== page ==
Nepalis Nail First Winter Summit of K2

A team of 10 Nepalese climbers, led by Nirmal Purja, 37, who is known as Nimsdai, have become the first to climb K2 in winter. The project was funded by Red Bull.

Since the 1950s, K2 has been known as Savage Mountain for its deadly reputation. The ratio of deaths to ascents on K2 is nearly one to six. By comparison, on Mount Everest, the ratio is about one to 34.

Central Asia is home to all 14 of the world’s 8,000-meter (26,246 feet) peaks. All but K2 had been climbed in both summer and winter. Thanks to its remote location, avalanche-prone slopes, temperatures hovering around minus 60 degrees F., and hurricane-force winds, a winter ascent of the mountain was the last great challenge remaining for serious mountaineers. Many considered it impossible, according to the New York Times story (Jan. 19) by Adam Skolnick and Bhadra Sharma.

If not for the coronavirus, none of them would have been there.

The pandemic suspended the spring climbing season in Nepal. With no foreign climbers in the mountains and no way to make a living, the Nepalese climbing community was frustrated and bored. Mingma Sherpa, chairman of Seven Summit Treks in Kathmandu, and his brothers Tasha and Chhang Dawa, a veteran of multiple successful K2 ascents, broke the spell by plotting the audacious winter expedition to K2, according to the story.
Read how they did it:

Professional climber, guide and writer Freddie Wilkinson writes in the New York Times (Jan. 23), “Scaling K2 in winter was perhaps the last great prize of high-altitude mountaineering, a sport born as an expression of national strength among Western European nations in the mid-20th century.”

In 2020 the mountain was closed because of Covid-19 – meaning that Everest, the financial lifeblood of the Nepali guiding community, has been open for business only four of the last seven years.

Read Wilkinson’s story here:

Widow of Challenger Commander Remembers 35 Years Ago

Thirty-five years after watching the space shuttle Challenger burst into flames moments after takeoff, killing her husband and six other crew members on board, June Scobee Rodgers continues to find ways to honor their legacy — and their mission, according to a story on TODAY.com (Jan. 28).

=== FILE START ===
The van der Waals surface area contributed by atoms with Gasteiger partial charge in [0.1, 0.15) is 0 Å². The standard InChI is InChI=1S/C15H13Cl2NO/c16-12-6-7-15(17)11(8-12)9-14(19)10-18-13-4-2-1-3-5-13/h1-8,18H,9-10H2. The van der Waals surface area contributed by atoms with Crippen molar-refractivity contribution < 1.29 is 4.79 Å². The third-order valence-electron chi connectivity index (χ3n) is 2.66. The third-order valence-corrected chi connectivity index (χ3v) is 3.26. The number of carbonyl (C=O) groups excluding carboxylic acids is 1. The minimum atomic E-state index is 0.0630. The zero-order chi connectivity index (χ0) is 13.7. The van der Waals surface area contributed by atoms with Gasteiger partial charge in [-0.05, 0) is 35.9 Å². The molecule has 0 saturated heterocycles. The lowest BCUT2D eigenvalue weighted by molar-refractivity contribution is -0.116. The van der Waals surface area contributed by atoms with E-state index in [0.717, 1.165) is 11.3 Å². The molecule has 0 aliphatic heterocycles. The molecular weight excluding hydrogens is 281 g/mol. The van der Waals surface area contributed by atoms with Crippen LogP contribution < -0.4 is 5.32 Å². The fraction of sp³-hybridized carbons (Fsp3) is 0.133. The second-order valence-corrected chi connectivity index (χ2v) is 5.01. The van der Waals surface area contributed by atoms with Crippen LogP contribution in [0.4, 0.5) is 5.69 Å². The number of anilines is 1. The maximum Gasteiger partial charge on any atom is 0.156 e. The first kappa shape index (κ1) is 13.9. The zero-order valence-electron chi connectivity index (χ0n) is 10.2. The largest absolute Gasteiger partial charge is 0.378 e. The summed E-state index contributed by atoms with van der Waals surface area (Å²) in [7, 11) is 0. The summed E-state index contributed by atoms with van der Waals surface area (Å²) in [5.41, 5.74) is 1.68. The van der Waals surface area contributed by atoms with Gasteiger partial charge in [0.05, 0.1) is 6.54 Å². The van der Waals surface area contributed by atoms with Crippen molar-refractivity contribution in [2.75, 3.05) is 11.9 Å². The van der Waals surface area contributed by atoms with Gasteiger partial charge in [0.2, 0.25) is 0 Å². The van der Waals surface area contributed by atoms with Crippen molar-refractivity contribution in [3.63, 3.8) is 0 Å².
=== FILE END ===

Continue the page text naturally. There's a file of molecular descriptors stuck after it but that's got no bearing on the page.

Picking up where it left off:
Rodgers is the widow of Dick Scobee, the commander of that fated flight, who died along with the rest of the Challenger crew when the shuttle broke apart 73 seconds after takeoff on Jan. 28, 1986, as Rodgers and their two children, along with the rest of the crew's families, looked on from the Florida shore. Today she is 78 years old and a great-grandmother, living in Chattanooga, Tennessee, with her second husband, retired Lt. Gen. Don Rodgers.

She and the other families launched the Challenger Center for Space Science Education in 1986, which aims to educate students about aerospace through mock space stations and simulated missions to the moon or Mars. New virtual programming began during the COVID-19 pandemic.

Read more here:

Watch the trailer for the Netflix Original Documentary Series Challenger: The Final Flight here:

IMAX Apollo 11 Film Includes Quarantine Short

Now touring the country’s IMAX theaters is filmmaker Todd Douglas Miller’s Apollo 11 including a separate short documentary feature about the quarantine that the astronauts underwent.

Apollo 11 took us straight to the heart of NASA’s most celebrated mission – the one that first put men on the moon, and forever made Neil Armstrong, Mike Collins and Buzz Aldrin into household names. As the world celebrated their historic achievement, the crew’s mission would not be complete until returning safely to earth and undergoing a three-week medical quarantine. Apollo 11: Quarantine celebrates this lesser-known story of personal sacrifice and stoic resolve with never before seen footage that offers an enduring message of hope during these unprecedented times.

See the trailer here:

Mars lander is ready for selfies.